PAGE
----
Showdown for sheriff
Dickerson aims to build rapport, professionalism
It probably should surprise no one that a man who grew up in Columbia County might think everybody ought to know his or her neighborhood police officer.
That's the way it was when Jeff Dickerson was a young man, and it is the standard he aspires to as a candidate for county sheriff. Dickerson says he wants the Sheriff's Office to be engaged with the community it serves and he has vowed to make that an integral part of the organization's culture.
The Oregon state trooper who is seeking to become the county's top law enforcement officer says if he is elected, local residents will to know whom to call if they are in trouble or need assistance. They will know their local neighborhood sheriff's deputy by name. They will recognize that person as someone who more than likely lives just down the street or around the corner, and who is visible and engaged in the community, its organizations and its institutions.
Dickerson, 47, is big on reaching out and building relationships with citizens and citizen groups. Maybe that comes from his tenure as a person who once aspired to become a Christian minister. Or maybe it comes from his experience as a trainer for his family's inspection company. Regardless, Dickerson says as the next sheriff of Columbia County he would expect his deputies to embrace the same philosophy of getting out and getting to know people in their assigned territory.
'People are going to know who their deputy is,' he said.
Community policing is nothing new in other agencies, according to Dickerson, and pay off in better rapport and cooperation between the public and law enforcement, which he said is sorely needed.
'People don't call the Sheriff's Office anymore because they don't think anyone is going to respond,'' he said, 'What they don't know is the reason why.'
Some of those reasons are budget woes, poor scheduling, operational deficiencies and a dispirited staff, but the big one is leadership -- or the lack thereof.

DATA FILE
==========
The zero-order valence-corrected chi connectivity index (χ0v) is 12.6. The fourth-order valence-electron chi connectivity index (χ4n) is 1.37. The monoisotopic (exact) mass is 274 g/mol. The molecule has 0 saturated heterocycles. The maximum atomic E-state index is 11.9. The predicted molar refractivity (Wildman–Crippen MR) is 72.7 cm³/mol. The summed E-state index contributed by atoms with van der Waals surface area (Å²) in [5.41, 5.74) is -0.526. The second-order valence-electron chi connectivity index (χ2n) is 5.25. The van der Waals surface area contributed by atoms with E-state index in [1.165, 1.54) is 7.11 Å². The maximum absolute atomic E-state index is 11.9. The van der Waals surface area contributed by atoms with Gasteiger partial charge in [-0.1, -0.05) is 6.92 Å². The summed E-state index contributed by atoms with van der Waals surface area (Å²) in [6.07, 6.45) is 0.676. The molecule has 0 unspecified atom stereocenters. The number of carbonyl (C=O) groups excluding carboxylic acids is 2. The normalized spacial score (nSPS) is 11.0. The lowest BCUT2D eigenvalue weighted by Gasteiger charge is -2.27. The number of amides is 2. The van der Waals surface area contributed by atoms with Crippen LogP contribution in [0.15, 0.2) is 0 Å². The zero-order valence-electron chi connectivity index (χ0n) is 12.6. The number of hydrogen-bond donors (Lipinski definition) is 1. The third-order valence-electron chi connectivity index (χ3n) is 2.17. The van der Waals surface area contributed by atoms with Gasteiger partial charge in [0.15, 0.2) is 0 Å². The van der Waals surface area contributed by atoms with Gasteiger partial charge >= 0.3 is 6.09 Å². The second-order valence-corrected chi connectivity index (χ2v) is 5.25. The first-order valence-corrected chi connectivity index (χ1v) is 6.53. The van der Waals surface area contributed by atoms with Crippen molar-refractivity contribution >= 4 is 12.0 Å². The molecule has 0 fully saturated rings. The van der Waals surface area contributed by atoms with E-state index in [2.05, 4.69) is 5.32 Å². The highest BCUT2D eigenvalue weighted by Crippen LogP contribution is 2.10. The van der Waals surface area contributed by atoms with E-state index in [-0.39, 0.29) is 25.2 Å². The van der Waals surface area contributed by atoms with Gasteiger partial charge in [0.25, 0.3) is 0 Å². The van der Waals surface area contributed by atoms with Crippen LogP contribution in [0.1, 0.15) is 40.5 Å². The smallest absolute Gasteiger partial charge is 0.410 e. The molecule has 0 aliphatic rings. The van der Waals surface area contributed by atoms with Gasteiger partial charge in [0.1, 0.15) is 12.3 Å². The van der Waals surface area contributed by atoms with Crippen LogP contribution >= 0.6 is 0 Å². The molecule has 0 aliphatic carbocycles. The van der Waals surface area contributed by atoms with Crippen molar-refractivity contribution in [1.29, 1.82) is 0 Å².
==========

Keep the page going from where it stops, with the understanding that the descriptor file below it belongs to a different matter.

'There is no confidence in the Sheriff's Office,' he said. 'It boils down to an absence of leadership.'
Dickerson believes he has what it takes to restore public confidence, inspire staff, and raise the level of professionalism among the sheriff's staff. That is why he got into the race when other qualified candidates refused. Dickerson said he would start by making sure that the Columbia County Sheriff's Office is a great place to work, a place where the top executive believes in his staff and empowers them to make decisions.
Dickerson says he would dramatically increase training opportunities, set high standards of professional conduct for himself and his employees and instill in everybody a strong sense of customer service.
Dickerson has worked for the Oregon State Police for the past 19 years in a number of roles, including 10 years as a patrolman in Banks, four years as a detective assigned to the U.S. Bureau of Alcohol Tobacco and Firearms and recently as a background investigator. After a round of downsizing at OSP, Dickerson accepted an assignment at its St. Helens office and the opportunity to return to his hometown, Scappoose, where he was a standout football player and graduated from high school in 1978.
Dickerson attended the University of Oregon, where he earned a bachelor's degree in newspaper journalism. He is applying his university education in his role as editor-in-chief of Oregon State Trooper magazine. He also spent a couple of years in the 1980s working toward ordination as a Christian youth minister. Dickerson is also involved in his parents' business, Columbia Inspection Inc., which is based in Portland and has operations in Oregon, Washington, and California. The company investigates the quantities and quality of fuel oil and other chemicals for companies like Exxon, Mobile and Shell. He serves as treasurer and chief budget officer, an assignment that consists primarily of attending monthly meetings, an activity he plans to continue even if he is elected sheriff.
Dickerson said it was obvious to him early on that police work was his real calling.
'I always saw myself as a problem-solver and thought, 'How better to solve problems than in law enforcement,'' he said. He interviewed for a position with the agency in 1988, was accepted, and attended a 16-week training camp before going to work full time as a trooper.
Dickerson says he has loved every minute working for OSP and only became interested in running for sheriff when he perceived the department was in disarray and needed his help.
'The reason I'm running is about professionalism,' he said. 'Someone has got to be willing to step up.'
'Not a single chief of police in this county was willing to step up,' he added. 'I knew they wouldn't because it's a hornet's nest over there.' Dickerson said he believes the department can be turned around with the right leadership.
'They have all the pieces in place to have a professional law enforcement agency,' he said. 'I don't want to blame anybody for the condition it's in. I just want to offer my experience and begin to fill the leadership vacuum that is present at the Sheriff's Office.'
Dickerson remarried four years ago to his second wife, Barbara, who is a homemaker. The couple lives in Warren and has a 10-month-old child. Dickerson also has seven grown children from a previous marriage.